The Federation of German Industries (BDI) has recommended that the German government throw its weight behind the African Continental Free Trade ... Area (AfCFTA) Agreement, arguing the continent is pivotal in efforts to diversify markets.
The listing will seek to raise funds to start production at the Mbamba Kilenda project in western part of DRC, and to conduct further exploration, Knight says in Cape Town. The company is in discussions with brokers on both exchanges. Knight aims to complete the listing by the end of 2022, subject to market conditions, and might wait until early 2023.
Copper is an essential input for energy transition, being needed for electric vehicles, solar and wind power equipment. According to research from IHS Markit in July, demand will grow from 25 million metric tons (MMt) today to about 50 MMt by 2035 and 53 MMt by 2050.
Copper scarcity may emerge as a key destabilizing threat to international security, IHS Markit says: a “chronic gap” between worldwide supply and demand is set to begin in the middle of this decade, potentially reaching 9.9 MMt in 2035.
The Mbamba Kilenda resource of 400,000 tonnes includes a high-grade core of 180,000 tonnes that shows a copper content in excess of 18%, Knight says. In Latin America, even projects with rates of less than 1% attract commercial interest, he says. “I’ve never seen a figure like it anywhere in my life.”
Existing shareholders in CCR include Luxembourg-based African Minerals Exploration & Development (AMED), where Knight previously worked, Red Capital and TSX-listed Silvercorp Metals. The shareholders have said they are willing to back the fundraising with “cornerstone” finance, Knight says. The amount of funding to be sought in the listing is yet to be decided, he adds.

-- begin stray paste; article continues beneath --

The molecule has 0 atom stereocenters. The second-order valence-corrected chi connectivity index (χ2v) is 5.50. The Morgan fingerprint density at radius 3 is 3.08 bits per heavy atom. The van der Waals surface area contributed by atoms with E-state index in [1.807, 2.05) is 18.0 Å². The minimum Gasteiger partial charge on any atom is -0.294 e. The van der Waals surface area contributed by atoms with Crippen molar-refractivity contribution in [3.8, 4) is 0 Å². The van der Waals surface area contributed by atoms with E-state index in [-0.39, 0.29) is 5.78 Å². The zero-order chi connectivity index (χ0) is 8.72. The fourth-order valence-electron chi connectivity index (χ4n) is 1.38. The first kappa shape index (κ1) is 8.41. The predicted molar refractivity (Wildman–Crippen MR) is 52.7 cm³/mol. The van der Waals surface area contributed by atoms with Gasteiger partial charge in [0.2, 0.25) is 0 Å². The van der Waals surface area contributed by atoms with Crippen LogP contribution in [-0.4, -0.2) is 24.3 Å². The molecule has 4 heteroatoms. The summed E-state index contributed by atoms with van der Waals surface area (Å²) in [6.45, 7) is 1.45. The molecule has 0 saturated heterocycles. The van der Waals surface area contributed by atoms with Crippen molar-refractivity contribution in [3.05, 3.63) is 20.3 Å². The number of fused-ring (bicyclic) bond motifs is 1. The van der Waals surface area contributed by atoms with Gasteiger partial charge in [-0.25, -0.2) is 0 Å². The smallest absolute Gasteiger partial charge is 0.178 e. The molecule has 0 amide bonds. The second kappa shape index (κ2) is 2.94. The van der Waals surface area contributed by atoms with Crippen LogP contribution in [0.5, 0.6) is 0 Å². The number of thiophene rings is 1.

- CCR at the start of January dropped plans by former CEO Kevin Van Wouw to list on London’s Alternative Investment Market (AIM).
- Knight, who took over as CEO in January, says that AIM is more “production-oriented” in terms of mining, while ASX and TSX-V investors reward exploration.
Mineral exploration in the DRC has historically focused on the south of the country, with the west largely ignored. The Mbamba Kilenda project is about 80 kilometres south of Kinshasa. Copper deposits in the region were first picked up by a geological survey carried out by Belgian colonialists in the 1950s. The survey was uncovered by Ross McGowan, now a non-executive director at Central Copper, in research at the University of Liège.
The company has a 65% stake in the Mbamba Kilenda project, with a local partner holding the rest. An area of 85 kilometres in the Mbamba Kilenda license area remains to be explored, Knight says. Subject to funding and the completion of a definitive feasibility study, Knight aims to bring Mbamba Kilenda into production by the end of 2023. CCR could operate the mine itself, or bring in contract miners, Knight says.
- The plan is to move the copper by road to the river port at Matadi for onward distribution. Knight describes the tarred road from Kinshasa to Matadi as “the best in the country” and says solar or hydroelectric power are the most likely energy sources to power the mine.
CCR may also seek finance for its other projects as part of the planned listing.
- The company owns 100% of the Titan copper project in the DRC, which is next to the world’s second-largest copper mine, Kamoa-Kakula. CCR is also in advanced exploration at the wholly owned Lunga project in Zambia.
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